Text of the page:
The Founders of our nation dealt with the collapse of the un-backed continental dollar, and that was fresh in their minds when they created our monetary system and established gold and silver as our nation’s money. In fact, the dollar was defined as a fixed amount of silver, and even in the Constitution the Founders restricted states from making payment in anything other than gold and silver coins for payment of debt. For the first hundred years, our nation’s money gold and silver coinage maintained its purchasing power pretty much consistently, except for a small period of time during the Civil War when we went off the gold standard.

But then about 100 years ago the Federal Reserve was created, and since that time we’ve seen a dramatic decline in the purchasing power of what is now considered the dollar but really is called the Federal Reserve Note. Of course, the last link to gold was severed officially in 1971, and that has led to an acceleration of this devaluation in purchasing power and an explosion in federal government debt during that same period of time.

The people that are most harmed by inflation are wage earners and savers. When the dollar goes down in purchasing power, they lose. Fortunately, an increasing number of citizens are recognizing that owning gold and silver as an alternative form of savings is a good way of protecting some of their wealth, protecting some of their purchasing power, and standing against this ongoing devaluation. It’s also something that helps in periods of financial turmoil, which seem to be increasing under our current system. Gold and silver are a safe haven.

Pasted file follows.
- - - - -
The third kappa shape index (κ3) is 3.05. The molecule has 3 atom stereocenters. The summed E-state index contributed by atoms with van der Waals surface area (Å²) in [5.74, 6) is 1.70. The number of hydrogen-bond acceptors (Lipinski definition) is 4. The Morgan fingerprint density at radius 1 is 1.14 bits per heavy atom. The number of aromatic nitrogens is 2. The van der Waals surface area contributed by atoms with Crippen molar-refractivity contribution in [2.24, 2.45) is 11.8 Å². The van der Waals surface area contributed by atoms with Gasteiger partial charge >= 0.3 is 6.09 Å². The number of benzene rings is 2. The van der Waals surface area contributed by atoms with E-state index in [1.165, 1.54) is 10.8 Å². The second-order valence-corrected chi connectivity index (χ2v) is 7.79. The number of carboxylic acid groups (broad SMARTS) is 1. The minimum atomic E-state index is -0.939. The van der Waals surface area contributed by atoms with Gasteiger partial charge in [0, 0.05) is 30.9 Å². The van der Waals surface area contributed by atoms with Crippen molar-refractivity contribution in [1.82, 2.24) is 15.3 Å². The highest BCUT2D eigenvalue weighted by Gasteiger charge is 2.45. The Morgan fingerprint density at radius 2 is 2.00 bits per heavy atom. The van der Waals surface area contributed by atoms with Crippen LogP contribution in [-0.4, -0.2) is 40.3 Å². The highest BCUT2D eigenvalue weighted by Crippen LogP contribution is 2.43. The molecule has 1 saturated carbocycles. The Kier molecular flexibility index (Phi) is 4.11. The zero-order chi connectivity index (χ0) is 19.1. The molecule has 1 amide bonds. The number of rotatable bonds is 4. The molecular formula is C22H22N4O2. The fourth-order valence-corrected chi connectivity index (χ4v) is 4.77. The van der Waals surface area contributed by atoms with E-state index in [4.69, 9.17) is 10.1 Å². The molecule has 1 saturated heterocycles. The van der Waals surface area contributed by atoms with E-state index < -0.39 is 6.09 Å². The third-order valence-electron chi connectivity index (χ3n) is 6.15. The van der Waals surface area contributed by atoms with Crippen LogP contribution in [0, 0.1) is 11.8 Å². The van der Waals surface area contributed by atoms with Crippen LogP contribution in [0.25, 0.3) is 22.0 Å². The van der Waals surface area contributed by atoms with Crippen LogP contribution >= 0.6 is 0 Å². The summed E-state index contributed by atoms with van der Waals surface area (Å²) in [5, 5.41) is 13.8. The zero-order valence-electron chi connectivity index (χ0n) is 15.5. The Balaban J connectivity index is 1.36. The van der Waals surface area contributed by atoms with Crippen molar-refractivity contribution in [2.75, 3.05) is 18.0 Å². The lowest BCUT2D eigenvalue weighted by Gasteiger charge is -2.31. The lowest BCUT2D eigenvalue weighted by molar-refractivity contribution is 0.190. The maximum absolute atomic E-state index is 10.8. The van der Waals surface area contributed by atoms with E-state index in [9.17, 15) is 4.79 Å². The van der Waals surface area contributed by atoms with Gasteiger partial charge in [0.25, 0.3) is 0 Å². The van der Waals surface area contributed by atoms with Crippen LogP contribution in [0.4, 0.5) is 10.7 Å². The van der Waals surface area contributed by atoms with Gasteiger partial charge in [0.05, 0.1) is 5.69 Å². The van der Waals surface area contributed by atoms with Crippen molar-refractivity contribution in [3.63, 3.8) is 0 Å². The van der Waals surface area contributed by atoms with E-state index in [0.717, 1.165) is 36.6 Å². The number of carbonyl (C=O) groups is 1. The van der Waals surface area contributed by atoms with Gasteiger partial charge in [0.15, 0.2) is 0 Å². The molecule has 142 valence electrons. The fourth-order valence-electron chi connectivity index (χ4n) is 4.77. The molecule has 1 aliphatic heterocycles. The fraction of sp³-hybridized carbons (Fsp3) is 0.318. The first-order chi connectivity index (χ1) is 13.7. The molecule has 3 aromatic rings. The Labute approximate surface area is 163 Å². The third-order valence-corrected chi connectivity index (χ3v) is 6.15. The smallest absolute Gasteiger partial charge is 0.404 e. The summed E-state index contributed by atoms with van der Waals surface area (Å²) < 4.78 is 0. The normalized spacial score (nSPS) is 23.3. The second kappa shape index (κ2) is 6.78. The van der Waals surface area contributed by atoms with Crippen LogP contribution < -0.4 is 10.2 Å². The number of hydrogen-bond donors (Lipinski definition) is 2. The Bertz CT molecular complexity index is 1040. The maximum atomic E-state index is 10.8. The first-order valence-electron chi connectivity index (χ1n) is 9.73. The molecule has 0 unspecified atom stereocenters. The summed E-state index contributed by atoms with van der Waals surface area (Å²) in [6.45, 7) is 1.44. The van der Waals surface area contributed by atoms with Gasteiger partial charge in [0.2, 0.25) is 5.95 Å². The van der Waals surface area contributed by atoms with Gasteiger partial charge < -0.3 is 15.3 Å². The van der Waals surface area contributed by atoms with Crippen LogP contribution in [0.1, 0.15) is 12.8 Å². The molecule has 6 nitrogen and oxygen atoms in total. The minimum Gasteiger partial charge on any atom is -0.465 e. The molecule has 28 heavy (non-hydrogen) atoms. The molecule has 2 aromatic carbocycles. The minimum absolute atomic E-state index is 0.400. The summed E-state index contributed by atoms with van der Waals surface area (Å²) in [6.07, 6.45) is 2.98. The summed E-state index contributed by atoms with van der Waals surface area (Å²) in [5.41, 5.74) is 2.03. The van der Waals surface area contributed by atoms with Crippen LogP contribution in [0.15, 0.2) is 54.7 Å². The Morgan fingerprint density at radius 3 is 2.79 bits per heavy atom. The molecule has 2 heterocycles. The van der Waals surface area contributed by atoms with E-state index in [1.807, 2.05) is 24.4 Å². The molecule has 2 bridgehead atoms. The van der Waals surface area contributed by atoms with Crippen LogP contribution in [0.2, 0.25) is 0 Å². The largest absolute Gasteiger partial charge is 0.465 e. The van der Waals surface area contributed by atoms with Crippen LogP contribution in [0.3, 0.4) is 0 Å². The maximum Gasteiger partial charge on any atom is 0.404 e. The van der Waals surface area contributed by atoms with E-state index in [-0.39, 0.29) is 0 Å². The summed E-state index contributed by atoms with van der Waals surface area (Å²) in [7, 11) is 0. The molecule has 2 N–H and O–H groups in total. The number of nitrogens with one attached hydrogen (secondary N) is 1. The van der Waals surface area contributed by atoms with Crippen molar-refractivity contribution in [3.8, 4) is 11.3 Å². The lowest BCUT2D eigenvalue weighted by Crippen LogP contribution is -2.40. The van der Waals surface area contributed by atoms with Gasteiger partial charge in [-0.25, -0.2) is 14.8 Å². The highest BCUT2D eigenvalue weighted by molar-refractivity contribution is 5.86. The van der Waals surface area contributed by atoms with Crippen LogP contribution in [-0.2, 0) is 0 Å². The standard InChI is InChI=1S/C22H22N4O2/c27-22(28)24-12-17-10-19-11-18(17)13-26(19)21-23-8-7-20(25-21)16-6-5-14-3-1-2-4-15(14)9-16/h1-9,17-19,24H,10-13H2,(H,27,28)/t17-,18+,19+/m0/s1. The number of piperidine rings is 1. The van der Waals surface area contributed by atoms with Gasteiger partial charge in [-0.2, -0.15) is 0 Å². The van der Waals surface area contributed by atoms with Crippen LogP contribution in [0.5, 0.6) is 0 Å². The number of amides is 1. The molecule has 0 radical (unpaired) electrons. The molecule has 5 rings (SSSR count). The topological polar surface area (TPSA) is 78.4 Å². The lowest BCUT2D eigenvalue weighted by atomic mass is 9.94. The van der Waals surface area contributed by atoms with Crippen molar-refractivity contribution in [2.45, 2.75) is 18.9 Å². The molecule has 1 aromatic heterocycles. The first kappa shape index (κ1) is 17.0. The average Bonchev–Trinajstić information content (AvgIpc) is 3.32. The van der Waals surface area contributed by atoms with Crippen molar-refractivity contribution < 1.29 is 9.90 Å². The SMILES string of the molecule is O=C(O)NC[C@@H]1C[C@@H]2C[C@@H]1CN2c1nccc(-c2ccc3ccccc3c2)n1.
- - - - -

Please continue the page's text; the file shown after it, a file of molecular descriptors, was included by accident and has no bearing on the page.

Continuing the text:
Under current law, however, when a taxpayer sells their precious metals, they may end up with a capital gain because it’s measured against the Federal Reserve Notes that they sell it for. Now it may not be a real gain. In most cases, it’s not a real gain. It’s a nominal gain. It’s an illusory gain. Yet it’s still something that triggers taxation at the federal level, and a taxpayer has to include that in their taxable income if they sold gold and silver bullion or coins.

It’s even taxed at a discriminatorily high 28% rate for long-term capital gains… It’s 15 and 20 for other types of assets. Then Idaho in the calculation of Idaho taxable income essentially carries forward that income number, and then there’s some adjustments that are made on various things according to Idaho statutes to arrive at the Idaho taxable income.